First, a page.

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Members of the last tribe of reindeer herders discover a body in the melting permafrost of the northern Mongolian steppe, and the virus dubbed the Red Scourge is unleashed on the world. Unaware of the coming pandemic, Rina and Ethan Hampton shop for their first house in Silver Spring, Maryland, a suburb of Washington D.C. After months of searching, they find the perfect place to start their family, with the added bonus of a bomb shelter that Ethan plans to use as his man cave.
Their excitement quickly turns to fear when news of the fast-spreading virus and the havoc it is wreaking around the world becomes public. As the news continues to pour in, the couple realizes the virus is unstoppable. They quickly make provision to survive the plague by locking themselves in the shelter. When they emerge after two months of living in the cramped space, ninety-five percent of the world's population is gone.
Their neighborhood lies in ruins, destroyed by a massive storm. Body bags filled with the dead are stacked in the parking lots of local hospitals. All around them, unknown dangers lurk, but the worst danger unexpectedly appears, adding to the trauma they've already experienced.
Where do you go when your world comes to an end?
"I don’t usually gravitate towards post-apocalyptic, dystopian fare, but when I was gifted The Melt in exchange for an honest review, I was immediately drawn into the story until I ultimately couldn’t put the book down!
With a narrative that presciently echoes our current dilemma with COVID (though the book was begun, per author Ann Werner, months before any of us had even heard of the virus), it’s astonishing how many of the elements resonate so sharply after months of lockdowns, infections, and panic in real life.
Also like our current situation, the inciting event of The Melt begins across the world, when a remote tribe of Mongolian reindeer herders stumbles upon an ancient corpse that’s been uncovered as warming temperatures melt the permafrost. Contact is made as the men explore their find, unknowingly infecting them with a virus that is aggressively transmissible and, unlike COVID (thankfully), invariably fatal. As scientists fly in to investigate the situation, unaware of exactly what they’re dealing with beyond the drama of an archeological find, their travels back home unwittingly carry the virus with them, and before long a full-blown global pandemic has descended on the world. It’s called the “Red Scourge.”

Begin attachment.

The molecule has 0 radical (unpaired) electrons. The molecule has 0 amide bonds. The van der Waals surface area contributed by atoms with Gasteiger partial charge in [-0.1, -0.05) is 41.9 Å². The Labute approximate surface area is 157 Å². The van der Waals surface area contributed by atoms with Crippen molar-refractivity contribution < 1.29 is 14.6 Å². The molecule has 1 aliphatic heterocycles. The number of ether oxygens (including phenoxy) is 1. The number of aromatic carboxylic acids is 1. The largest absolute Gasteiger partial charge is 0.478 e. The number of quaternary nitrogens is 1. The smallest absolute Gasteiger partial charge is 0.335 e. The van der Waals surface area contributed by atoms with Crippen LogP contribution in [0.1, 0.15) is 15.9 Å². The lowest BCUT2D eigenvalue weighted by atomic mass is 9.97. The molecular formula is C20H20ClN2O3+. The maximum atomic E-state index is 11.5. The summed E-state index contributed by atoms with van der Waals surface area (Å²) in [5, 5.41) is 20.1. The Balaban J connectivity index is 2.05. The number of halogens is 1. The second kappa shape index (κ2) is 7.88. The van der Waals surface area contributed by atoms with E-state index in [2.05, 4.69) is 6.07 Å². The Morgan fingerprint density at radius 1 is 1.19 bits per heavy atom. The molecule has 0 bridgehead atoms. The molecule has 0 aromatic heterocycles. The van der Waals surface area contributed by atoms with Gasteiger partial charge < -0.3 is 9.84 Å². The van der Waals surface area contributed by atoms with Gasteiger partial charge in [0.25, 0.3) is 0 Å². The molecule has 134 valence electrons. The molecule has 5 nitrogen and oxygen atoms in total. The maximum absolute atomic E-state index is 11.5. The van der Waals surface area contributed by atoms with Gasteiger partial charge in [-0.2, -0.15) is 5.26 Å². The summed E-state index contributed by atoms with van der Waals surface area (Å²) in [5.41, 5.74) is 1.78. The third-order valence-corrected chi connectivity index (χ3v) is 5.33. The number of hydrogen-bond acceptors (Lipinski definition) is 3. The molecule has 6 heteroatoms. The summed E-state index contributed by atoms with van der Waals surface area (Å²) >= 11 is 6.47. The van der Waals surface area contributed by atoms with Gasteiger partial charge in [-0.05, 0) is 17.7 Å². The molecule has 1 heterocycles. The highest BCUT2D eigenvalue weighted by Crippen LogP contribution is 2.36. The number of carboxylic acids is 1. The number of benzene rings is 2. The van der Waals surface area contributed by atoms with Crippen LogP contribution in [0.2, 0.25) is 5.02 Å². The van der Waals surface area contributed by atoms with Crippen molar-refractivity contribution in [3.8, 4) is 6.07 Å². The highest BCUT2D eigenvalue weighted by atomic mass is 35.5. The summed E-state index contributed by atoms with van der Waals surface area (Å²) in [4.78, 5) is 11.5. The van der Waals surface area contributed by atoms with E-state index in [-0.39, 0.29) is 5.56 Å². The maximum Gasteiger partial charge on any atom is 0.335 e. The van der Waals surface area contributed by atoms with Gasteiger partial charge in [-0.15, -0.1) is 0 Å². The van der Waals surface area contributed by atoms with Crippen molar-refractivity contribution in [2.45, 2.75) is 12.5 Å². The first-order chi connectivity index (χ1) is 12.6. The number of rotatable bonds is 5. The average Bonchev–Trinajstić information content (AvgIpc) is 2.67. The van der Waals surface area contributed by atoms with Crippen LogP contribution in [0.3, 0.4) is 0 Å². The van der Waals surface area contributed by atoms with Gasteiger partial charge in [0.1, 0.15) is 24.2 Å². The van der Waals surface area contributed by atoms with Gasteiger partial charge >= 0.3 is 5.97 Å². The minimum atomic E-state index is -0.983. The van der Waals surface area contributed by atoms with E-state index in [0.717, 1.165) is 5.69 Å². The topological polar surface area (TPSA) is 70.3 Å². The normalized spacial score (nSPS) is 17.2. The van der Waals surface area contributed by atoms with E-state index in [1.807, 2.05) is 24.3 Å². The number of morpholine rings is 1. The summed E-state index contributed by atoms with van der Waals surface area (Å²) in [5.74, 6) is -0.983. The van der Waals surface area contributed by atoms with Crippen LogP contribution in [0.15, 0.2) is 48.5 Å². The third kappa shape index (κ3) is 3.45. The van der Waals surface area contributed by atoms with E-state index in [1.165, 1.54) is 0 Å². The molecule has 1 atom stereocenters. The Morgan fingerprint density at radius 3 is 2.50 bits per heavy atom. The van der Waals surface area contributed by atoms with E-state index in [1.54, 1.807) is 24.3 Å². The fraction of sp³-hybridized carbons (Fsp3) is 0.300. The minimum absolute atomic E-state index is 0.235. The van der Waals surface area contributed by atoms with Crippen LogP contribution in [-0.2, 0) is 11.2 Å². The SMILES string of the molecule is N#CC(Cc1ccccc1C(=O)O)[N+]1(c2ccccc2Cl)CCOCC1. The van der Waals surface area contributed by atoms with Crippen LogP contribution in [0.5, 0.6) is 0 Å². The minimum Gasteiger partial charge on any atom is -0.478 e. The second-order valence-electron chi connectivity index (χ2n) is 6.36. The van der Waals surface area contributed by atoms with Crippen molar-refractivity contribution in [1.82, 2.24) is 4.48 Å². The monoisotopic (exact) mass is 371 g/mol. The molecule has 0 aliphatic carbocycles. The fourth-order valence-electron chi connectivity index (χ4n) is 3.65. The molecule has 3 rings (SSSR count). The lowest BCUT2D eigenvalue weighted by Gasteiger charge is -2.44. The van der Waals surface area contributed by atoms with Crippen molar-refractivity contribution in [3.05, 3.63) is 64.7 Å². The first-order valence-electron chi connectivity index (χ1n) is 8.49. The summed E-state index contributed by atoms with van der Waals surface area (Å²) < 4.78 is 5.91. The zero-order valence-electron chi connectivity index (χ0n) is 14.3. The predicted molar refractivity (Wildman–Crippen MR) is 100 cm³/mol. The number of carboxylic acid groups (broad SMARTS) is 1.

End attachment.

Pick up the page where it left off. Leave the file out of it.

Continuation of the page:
Meanwhile, in suburban Maryland, blithely going about their lives unaware, a young married couple, Rina and Ethan, are excited to have found the house of their dreams, one that, serendipitously, comes with a fully-equipped “safe room” (it was built during the Cold War). Ethan’s excited to turn it into a man cave, while Rina gets a flash of dread about it, foreshadowing the reality that this room will become their sanctuary when the Red Scourge hits them. Which it does in spades.
While the world at large is ravaged by the unrelenting disease and all manner of global hell breaks loose, the terrified Rina and Ethan lock themselves in with little knowledge of how long they’ll be there, helplessly waiting as everything and everyone they know are rendered extinct.
When, after two months, they emerge to find the bulk of humanity and every structures and system that served it gone, they're left to exile themselves to a small town where Ethan’s father owned a cabin. It is there they stumble upon other survivors and begin to carve out a new kind of life, one bereft of all they knew before, but imbued with kindness, collaboration, and hope, compelling the survivors to name their town, New Hope.
But even in this potentially idyllic setting, dangers lurk in the form of an unsavory, sociopathic character who also find his way to the tiny mecca. And just as the community begins to carve out a productive identity, this nefarious interlopers poisons the minds of a few, who rise up to wreak havoc and threaten not only the lives of those building the nascent new world, but any hope of the future.
Werner’s masterful storytelling grounds even the most heightened elements, the science fiction aspects, in truth and believability, and she creates characters that run the gamut, engaging your interest and sympathy, yet keeping you wary and alert as each turn of the page leaves you wishful that the burgeoning light will prevail, while knowing that darkness can make it stand even in the most hopeful of times.
I’ll leave you to discover which wins the battle, but suffice it to say that The Melt is an exciting, suspenseful, even timely exploration of what can happen when a conflation of catastrophic events changes the world and every single person in it, something I think we can now, in this time of COVID, relate to in ways we’d have never imagined."